Fact Check

The Molehill

Homeowner wrecks his house and an expensive new car in an attempt to kill moles.

Published May 3, 2011

Claim:   Homeowner wrecks his house and an expensive new car in an attempt to kill moles.



[Smith, 2007]
There was this man who had trouble with moles. They would keep on digging up his garden! So he decided to poison them. He got some potion or other and went out at night to tip it over the molehills. He went out at night so as not to alarm the neighbours, right!

He mustn't have thought this out properly because, of course, it was too dark for him to see what he was doing. So he got into his car, a beautiful new Jaguar, and turned on the lights. But he had left the car in reverse, and the vibration from him getting into the car set it sliding backward into the front of his house, causing £6,000 worth of damage.

To make matters worse, he hit an electric heater on his front porch and it ignited the petrol in his car. So his car was a write-off!

In his desperation he had covered his lawn with a ton of ready-mixed cement. No lawn, no moles!

[Marsano, 1987]

An English home owner was at his wits' end in his long and unsuccessful war against the mole that had been burrowing unsightly tunnels throughout his property. Enough with the traps and poisons — he planned to go mano a mano with the mole. Moles are noctural animals, so he drove his Jaguar onto the lawn to hunt the mole down with the aid of its headlights. The car stalled, and when he got it started again, it lurched into gear and out of control. Onward it rolled, the driver trapped inside, until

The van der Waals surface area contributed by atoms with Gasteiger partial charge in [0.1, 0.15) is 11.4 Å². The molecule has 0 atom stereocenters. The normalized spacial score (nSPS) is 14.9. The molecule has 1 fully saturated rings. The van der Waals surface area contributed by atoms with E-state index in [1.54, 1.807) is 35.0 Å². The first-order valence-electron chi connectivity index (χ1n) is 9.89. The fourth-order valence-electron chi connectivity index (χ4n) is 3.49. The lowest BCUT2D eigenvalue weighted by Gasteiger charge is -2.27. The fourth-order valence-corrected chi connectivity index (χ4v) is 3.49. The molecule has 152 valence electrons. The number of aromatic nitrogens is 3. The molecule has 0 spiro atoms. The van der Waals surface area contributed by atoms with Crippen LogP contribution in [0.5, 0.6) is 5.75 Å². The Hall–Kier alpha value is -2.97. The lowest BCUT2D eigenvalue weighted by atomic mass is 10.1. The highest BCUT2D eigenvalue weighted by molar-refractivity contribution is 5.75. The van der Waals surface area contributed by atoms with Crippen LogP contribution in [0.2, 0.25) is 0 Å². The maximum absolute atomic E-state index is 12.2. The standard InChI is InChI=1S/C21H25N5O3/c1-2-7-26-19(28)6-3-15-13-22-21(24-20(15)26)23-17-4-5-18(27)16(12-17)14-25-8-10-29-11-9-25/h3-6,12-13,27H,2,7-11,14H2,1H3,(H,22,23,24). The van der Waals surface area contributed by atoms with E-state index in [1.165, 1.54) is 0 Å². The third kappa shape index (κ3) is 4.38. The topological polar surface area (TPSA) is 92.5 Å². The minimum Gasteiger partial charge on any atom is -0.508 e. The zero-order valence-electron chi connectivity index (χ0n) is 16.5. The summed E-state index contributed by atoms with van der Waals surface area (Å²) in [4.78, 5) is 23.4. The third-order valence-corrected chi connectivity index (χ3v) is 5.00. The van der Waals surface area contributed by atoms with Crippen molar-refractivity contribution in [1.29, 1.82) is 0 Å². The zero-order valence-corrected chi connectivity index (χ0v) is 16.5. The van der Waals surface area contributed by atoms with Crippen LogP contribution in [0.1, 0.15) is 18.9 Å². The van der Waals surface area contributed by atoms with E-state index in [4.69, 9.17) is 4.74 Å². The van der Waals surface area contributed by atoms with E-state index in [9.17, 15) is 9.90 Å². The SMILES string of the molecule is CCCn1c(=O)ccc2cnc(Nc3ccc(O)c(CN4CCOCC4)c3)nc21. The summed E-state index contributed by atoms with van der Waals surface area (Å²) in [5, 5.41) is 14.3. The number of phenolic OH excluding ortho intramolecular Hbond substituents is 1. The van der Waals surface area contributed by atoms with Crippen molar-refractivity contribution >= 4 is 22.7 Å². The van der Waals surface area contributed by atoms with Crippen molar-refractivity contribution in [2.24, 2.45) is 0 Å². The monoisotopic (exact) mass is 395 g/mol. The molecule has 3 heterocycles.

it crashed into his house. The car's fuel tank ruptured and burst into flames, which quickly reached the house and burned it to the ground.

He couldn't even phone for help — the telephone cable was burned through before he call the fire department. "I was lucky to get out alive," he said, "I still want to see that mole dead."


Origins:   As the top species on the planet, we're used to having our way, and woe betide the creatures lower on the pecking order that get in our way. However, as this (and similar legends) serve to remind us, Mother Nature is not always so neatly dealt with, even at times turning our best laid plans back upon us.

This tale of a homeowner who severely damages his

house and totals an expensive new car after mistaking cement for mole poison follows a common motif in urban legendry. It is
similar to other stories involving the hapless who wreak havoc on property (and sometimes themselves) in their misguided quests to be rid of pesky critters, such as the legend of the exploding toilet, the (true) reports of homeowners who touched off explosions by setting out too many "bug bombs," and the (also true) account of the unkillable gopher.

The detail about the destruction of an expensive new car also echoes legends such as those involving a jealous husband who mistakenly fills a brand-new Cadillac with concrete and the duck hunters whose dog ends up sending their brand-new SUV to the bottom of a frozen lake.

Last updated:   10 May 2011


    Bennett, Gillian and Paul Smith.   Urban Legends.

    Westport, CT: Greenwood Press, 2007.   ISBN 0-313-33952-X   (p. 90).

    Marsano, William.   Man Suffocated By Potatoes.

    New York: Signet, 1987.   (p. 19).

David Mikkelson founded the site now known as snopes.com back in 1994.

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